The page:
[QUOTE=cse.avinash]pleaser close this thread its too old(4 yrs) now.....[/QUOTE]

Normally I would say the same thing, except that most of the "bump" comments were praising the information on this thread. While that isn't adding anything useful to this thread, it takes effort to browse Google, find this information, and feel so compelled by its influence that they go through the entire DaniWeb registration procedure just to thank the poster.

Also, just to play the devils advocate, you yourself submitted a comment to a 4 year old thread before your comment that no one else should. Ironic.

By the way, 2007 was a great year.

Did you write the driver? If so, welcome to the right forum!

chris5126 commented: your replies just arent helpful -1

I tested this code just to be sure it works. This is a better version of what you were trying to do.
[code]
// This will modify the given string to be cleaned of special characters.
// It will return the given modified cleaned string.

char CleanString(char String) {
char clean = String, // Pointer to the clean part of the string
original = String; // Pointer to the original part of the string

// Go through each character in the original string
for (;original[0]!='\0'; original++) {
switch (original[0]) {
// Rejected Characters
case '0': case '1': case '2': case '3': case '4':
case '5': case '6': case '7': case '8': case '9':
case '\n': case '\t': case '.': case ',': case '!':
case '?': case ';': case '$': case '@': case '#':
case '%': case '^': case '(': case ')': case '[':
case ']': case '{': case '}': case '&': case '*':
continue;
default: break;
}
// If you got this far, the character is accepted, so
// copy it to the clean part of the string. Then move
// the pointer up one character.
clean[0] = original[0];
clean++;
}

// At the end you will have equal or less than the original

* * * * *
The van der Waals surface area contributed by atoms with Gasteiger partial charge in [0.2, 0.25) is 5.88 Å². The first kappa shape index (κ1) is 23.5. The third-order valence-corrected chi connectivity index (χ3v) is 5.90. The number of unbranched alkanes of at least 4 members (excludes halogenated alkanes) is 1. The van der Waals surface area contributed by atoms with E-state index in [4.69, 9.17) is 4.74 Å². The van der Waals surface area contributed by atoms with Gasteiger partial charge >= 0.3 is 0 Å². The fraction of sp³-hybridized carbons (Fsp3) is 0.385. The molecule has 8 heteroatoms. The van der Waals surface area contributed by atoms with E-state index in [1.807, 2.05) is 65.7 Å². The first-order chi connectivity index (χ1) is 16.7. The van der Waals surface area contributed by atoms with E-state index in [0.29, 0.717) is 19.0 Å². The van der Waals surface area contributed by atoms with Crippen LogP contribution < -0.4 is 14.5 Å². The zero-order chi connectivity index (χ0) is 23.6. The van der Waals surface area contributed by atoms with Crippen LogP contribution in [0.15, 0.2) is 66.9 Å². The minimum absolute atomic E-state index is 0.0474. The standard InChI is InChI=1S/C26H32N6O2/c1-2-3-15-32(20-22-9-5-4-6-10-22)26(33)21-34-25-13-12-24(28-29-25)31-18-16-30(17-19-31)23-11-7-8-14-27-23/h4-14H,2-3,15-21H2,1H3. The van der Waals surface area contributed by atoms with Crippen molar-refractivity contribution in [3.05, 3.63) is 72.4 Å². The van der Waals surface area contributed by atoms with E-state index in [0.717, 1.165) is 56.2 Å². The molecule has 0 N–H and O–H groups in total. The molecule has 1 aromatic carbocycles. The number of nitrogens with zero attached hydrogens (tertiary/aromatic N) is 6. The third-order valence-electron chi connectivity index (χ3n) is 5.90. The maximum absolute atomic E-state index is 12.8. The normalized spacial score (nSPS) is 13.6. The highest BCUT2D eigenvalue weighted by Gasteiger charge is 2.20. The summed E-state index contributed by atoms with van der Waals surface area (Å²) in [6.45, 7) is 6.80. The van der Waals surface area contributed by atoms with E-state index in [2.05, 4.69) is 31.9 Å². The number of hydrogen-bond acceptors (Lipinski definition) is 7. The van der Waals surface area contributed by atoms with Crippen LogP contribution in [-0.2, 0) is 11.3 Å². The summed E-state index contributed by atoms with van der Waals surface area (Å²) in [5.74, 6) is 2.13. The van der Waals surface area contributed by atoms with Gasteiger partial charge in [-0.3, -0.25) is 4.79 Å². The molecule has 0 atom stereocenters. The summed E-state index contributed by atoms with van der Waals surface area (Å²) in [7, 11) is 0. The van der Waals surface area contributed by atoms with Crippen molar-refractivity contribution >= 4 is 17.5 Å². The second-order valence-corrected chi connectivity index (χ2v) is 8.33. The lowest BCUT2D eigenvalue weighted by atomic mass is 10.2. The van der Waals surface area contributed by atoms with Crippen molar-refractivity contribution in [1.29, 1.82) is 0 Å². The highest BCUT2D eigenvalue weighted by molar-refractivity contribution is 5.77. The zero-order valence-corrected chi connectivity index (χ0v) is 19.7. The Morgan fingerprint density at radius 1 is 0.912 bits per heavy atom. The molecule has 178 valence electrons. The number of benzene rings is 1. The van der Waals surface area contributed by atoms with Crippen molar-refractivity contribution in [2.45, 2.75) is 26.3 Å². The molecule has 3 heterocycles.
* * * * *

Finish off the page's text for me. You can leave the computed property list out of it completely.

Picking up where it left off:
// length of the string. So whatever it is, copy a null
// character to signify the end of the newly cleaned string.
clean[0] = '\0';
return String;
}
[/code]
Using switch statements like this is perfectly fine, especially when the list of rejected characters could ...

WaltP commented: You have a penchant for wroting people's code for them. Please stop. We are not a coding repository. We help people write their own code. -3

Yeah, like I said, if NULL is not pointing to zero, the calloc() pointer will no longer be compatible with NULL.

I would argue, though, that since NULL is a macro, and since macro's allow for better portability in C, that it is "safe" to redefine NULL within the context of your code if you choose to let calloc() or memset() do your NULL assignment for you. Personally I think its safer to have those functions set all your structures to zero in case you forget to initialize the structure or use a complex system of nested or recursive malloc's to structures. I would assume that 0xdeadbeef helps alert someone who is debugging their code that a pointer with NULL was not assigned a value, which would be easier to identify than "attempt to access 0x00000000" errors.

Either way, I understand your point and this really boils down to preference, not portability, since as I said, its a C macro and its completely legal to redefine it within your own programs context.